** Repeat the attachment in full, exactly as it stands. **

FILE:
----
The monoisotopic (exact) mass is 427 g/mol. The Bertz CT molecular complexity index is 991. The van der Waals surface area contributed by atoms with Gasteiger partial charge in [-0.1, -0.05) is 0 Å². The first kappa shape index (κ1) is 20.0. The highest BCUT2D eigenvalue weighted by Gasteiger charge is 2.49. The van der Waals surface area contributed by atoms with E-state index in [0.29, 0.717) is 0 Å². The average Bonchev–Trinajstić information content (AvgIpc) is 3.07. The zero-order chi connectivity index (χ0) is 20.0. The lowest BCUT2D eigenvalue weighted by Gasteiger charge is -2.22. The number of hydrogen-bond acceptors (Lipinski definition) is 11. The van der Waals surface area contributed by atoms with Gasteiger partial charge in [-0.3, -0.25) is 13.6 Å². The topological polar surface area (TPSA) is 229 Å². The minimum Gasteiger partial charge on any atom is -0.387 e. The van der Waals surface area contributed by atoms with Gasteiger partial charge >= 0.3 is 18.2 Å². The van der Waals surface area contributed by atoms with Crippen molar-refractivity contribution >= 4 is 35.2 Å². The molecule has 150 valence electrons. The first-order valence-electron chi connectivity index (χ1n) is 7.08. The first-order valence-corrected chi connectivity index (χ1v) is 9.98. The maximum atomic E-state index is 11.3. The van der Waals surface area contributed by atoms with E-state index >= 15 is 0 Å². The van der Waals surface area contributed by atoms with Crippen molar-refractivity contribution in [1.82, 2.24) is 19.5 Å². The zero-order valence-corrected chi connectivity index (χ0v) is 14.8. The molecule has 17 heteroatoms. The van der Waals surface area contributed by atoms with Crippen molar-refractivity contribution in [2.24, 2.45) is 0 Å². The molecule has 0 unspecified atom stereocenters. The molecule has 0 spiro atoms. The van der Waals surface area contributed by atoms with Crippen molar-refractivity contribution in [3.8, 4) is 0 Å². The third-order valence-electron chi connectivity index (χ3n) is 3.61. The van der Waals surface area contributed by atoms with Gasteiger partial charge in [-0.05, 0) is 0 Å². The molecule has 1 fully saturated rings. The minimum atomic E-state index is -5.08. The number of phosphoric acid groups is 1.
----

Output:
The monoisotopic (exact) mass is 427 g/mol. The Bertz CT molecular complexity index is 991. The van der Waals surface area contributed by atoms with Gasteiger partial charge in [-0.1, -0.05) is 0 Å². The first kappa shape index (κ1) is 20.0. The highest BCUT2D eigenvalue weighted by Gasteiger charge is 2.49. The van der Waals surface area contributed by atoms with E-state index in [0.29, 0.717) is 0 Å². The average Bonchev–Trinajstić information content (AvgIpc) is 3.07. The zero-order chi connectivity index (χ0) is 20.0. The lowest BCUT2D eigenvalue weighted by Gasteiger charge is -2.22. The number of hydrogen-bond acceptors (Lipinski definition) is 11. The van der Waals surface area contributed by atoms with Gasteiger partial charge in [-0.3, -0.25) is 13.6 Å². The topological polar surface area (TPSA) is 229 Å². The minimum Gasteiger partial charge on any atom is -0.387 e. The van der Waals surface area contributed by atoms with Gasteiger partial charge >= 0.3 is 18.2 Å². The van der Waals surface area contributed by atoms with Crippen molar-refractivity contribution >= 4 is 35.2 Å². The molecule has 150 valence electrons. The first-order valence-electron chi connectivity index (χ1n) is 7.08. The first-order valence-corrected chi connectivity index (χ1v) is 9.98. The maximum atomic E-state index is 11.3. The van der Waals surface area contributed by atoms with E-state index >= 15 is 0 Å². The van der Waals surface area contributed by atoms with Crippen molar-refractivity contribution in [1.82, 2.24) is 19.5 Å². The zero-order valence-corrected chi connectivity index (χ0v) is 14.8. The molecule has 17 heteroatoms. The van der Waals surface area contributed by atoms with Crippen molar-refractivity contribution in [2.24, 2.45) is 0 Å². The molecule has 0 unspecified atom stereocenters. The molecule has 0 spiro atoms. The van der Waals surface area contributed by atoms with Crippen molar-refractivity contribution in [3.8, 4) is 0 Å². The third-order valence-electron chi connectivity index (χ3n) is 3.61. The van der Waals surface area contributed by atoms with Gasteiger partial charge in [-0.05, 0) is 0 Å². The molecule has 1 fully saturated rings. The minimum atomic E-state index is -5.08. The number of phosphoric acid groups is 1.